But isn't that a huge waste of Cores? Surely using a £80 graphics card as a PPU is a much more sensible option, or am i the only one thinking this?
 

flasher702

Distinguished
Jul 7, 2006
661
0
18,980
0
Right, Folding@Home said that Folding on GPU's was much faster due to the huge gain in FLOPS over CPU's. However, they also said they cannot get that power out of nVidia cards due to the differences...
When and where did folding@home say that? They said they haven't gotten it to work with nvidia GPUs yet. http://www.tgdaily.com/2006/09/29/folding_at_home_to_use_gpus/
There have been a number of posts by fanboys saying that, but I don't see anywhere that F@H has said that. So many "enthusiasts" seem to be completely clueless about how projects are run. If you read all the information you can see that they chose the ATI GPU over the nVidia GPU because it was easier to make it work (and I assume more people have them right now, which likely also influenced their decision). They could have likely coded it to run on a physx card with even more ease, and it would have likely kicked the crap out of the ATI card and the nVidia card combined, but almost no one has physx cards, so that would be pointless. There are also a number of scientific co-processing add-on boards that would put an entire "enthusiast" gaming machine to shame as far floating point power goes, but in a project like F@H ease of programming and how many people actually run it is far more important than raw speed. The SETI@home team admitted that the "screensaver" mode of their distributed computing program slowed processing down to as little as 1/4th the speed, but that they continued to support it because it increased the number of people working on the program thusly improving the number of units processed for the project. There are many factors that go into programming projects like this, not just what is fastest for the job, because ATI GPUs are most certainly NOT the fastest thing by a long shot.


As for the OP: There was a physx card in it... so what? Was it demoing any programs that use it? Like another poster said it probably just came with the Dell desktop. INQ makes really bad stories, they got a picture of an nvidia machine that happened to have a physx card in it and seem to have made up the rest. Unless they were demoing a game that can even use a physx card this is a completely made up story, pure rumor, no basis in reality. nVidia has it's own physics processing projects already underway, unless those projects are having a serious lack of brain power there is no reason for them to buy another company's technology. Until there is evidence of one of those two things, you make safely disregard this story.
 

kinneer

Distinguished
Sep 11, 2006
56
0
18,630
0
Agreed! Why not just pay $250 for a dual core that can do more than physic calculations? Let's see, I pay $250 for a PhysX card and how many games support this? Price of a PhsyX card > price of games that support it.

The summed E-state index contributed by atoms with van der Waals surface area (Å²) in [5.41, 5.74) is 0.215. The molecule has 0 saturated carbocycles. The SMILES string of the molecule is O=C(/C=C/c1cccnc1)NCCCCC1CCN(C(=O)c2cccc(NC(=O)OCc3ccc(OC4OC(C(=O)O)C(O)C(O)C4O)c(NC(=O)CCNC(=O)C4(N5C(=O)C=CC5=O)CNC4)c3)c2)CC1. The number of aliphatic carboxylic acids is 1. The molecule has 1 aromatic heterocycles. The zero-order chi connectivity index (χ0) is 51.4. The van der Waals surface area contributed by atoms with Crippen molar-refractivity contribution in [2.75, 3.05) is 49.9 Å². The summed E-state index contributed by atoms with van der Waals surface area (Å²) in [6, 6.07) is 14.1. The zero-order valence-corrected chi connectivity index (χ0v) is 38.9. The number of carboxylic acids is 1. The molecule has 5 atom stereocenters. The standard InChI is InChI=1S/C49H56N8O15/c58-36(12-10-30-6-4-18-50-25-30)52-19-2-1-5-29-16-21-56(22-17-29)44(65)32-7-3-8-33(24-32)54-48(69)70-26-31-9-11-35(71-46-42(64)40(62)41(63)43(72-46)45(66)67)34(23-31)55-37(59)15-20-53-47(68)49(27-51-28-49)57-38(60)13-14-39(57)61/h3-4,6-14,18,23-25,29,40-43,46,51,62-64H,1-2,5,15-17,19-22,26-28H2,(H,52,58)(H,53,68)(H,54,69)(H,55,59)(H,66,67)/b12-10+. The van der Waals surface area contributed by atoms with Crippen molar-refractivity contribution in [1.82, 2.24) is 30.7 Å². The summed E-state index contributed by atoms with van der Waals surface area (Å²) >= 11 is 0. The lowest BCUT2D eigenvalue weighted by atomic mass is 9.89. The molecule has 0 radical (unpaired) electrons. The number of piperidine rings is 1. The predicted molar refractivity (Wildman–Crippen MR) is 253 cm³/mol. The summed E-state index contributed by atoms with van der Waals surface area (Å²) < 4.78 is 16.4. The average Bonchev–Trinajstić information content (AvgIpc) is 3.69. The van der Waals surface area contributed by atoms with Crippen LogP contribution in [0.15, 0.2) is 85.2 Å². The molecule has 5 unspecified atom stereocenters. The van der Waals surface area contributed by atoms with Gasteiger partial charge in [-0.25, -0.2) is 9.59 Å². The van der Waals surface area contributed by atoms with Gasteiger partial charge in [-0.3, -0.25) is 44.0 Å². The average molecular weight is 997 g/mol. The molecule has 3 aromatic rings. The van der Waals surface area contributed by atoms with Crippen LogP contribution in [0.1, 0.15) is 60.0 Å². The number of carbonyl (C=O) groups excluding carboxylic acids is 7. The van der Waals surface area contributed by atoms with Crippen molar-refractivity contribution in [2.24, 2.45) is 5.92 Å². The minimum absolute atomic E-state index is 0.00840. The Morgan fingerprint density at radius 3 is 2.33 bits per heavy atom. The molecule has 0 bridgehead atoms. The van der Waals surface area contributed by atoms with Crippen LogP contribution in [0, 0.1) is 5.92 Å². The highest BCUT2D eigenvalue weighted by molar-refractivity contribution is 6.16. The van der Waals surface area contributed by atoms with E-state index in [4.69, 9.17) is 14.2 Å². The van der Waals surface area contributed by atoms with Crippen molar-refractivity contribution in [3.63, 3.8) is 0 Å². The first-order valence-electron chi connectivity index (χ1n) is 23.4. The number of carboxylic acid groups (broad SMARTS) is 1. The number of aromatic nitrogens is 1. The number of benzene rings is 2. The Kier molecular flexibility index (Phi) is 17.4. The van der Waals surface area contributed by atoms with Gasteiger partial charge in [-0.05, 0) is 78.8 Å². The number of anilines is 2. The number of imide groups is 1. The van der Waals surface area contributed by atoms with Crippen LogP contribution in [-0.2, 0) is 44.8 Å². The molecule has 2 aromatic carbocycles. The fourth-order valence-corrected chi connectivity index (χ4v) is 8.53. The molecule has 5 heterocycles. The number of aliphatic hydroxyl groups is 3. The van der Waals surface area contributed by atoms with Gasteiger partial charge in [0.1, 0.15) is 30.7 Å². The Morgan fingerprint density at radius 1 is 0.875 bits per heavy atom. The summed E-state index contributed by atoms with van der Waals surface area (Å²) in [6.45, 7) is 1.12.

Conclusion: PhysX is a waste of money until more games support it!
Well the are numerous differences in the architecture of CPUs and GPUs/PPUs that make it theoretically implausible to run physics calculations on a CPU. Someone with more knowledge on the subject could help you more than I, but i believe it's something to do with the floating point operations or something. Not entirely sure, i just know it's not really plausible on a CPU.

Well, can you give me an example on these theoretically implausible physics calculations ? What differences makes it impossible ?

There are problems with using a dedicated physics card, not just number crunching. One is memory. Physics affects the interactively of a game more than graphics. Such as a falling box. The way the box falls has a greater effect than changing the appearance of the box. This means the CPU and the physics will need to communicate a lot more. This could would mean a lot of data needs to be transfered in both direction. There was a major problem with the old AGP port. Upstream to the GPU was very fast. Downstream was very slow.

I am no expert so I do not what the bus transfer rate is like but if the PCIx transfer is optimised for one way, then that is a potential bottleneck.

This will not be the case in a multicore CPU.

Another possible reason is as more cores becomes available, Intel announced the quad-core, then it is possible to dedicate more than one core for the physics.

Unless Ageia is bought out, they will find it hard to compete with Intel in processor development.
 

Slobogob

Distinguished
Aug 10, 2006
1,431
0
19,280
0
But isn't that a huge waste of Cores? Surely using a £80 graphics card as a PPU is a much more sensible option, or am i the only one thinking this?
Thats no argument. Most Software available doesn´t use a CPU as it is intended. Instead of actually calculating the Processor is is juggling the stack like mad. So right now it may seem as if the GPU may be better, but if Intel intends to go multicore like crazy, i bet $/Core is going way down and in two years four cores will be cheaper than even a entry level GPU. Then again, two years from now, there might be GPUs integrated into the CPU or at least available vor CPU Sockets...
 

chuckshissle

Splendid
Feb 2, 2006
4,579
0
22,780
0
All I see is that Nvidia pc is equiped with Ageia card. Whatever impress the masses I guess. So they're using physics card, big deal. I don't think they're fooling the people about that, maybe they ran out of space that's why they place the desktop behind the monitor.
 

hcforde

Distinguished
Feb 9, 2006
313
0
18,790
2
There are many factors that go into programming projects like this, not just what is fastest for the job, because ATI GPUs are most certainly NOT the fastest thing by a long shot.
However, the x1xxx chips from ATI are programmable and some time ago ATI released a program that will let you encode video via its GPU and it does it much faster than the CPU.

Thanks
 

SuperG

Distinguished
Jul 21, 2006
28
0
18,530
0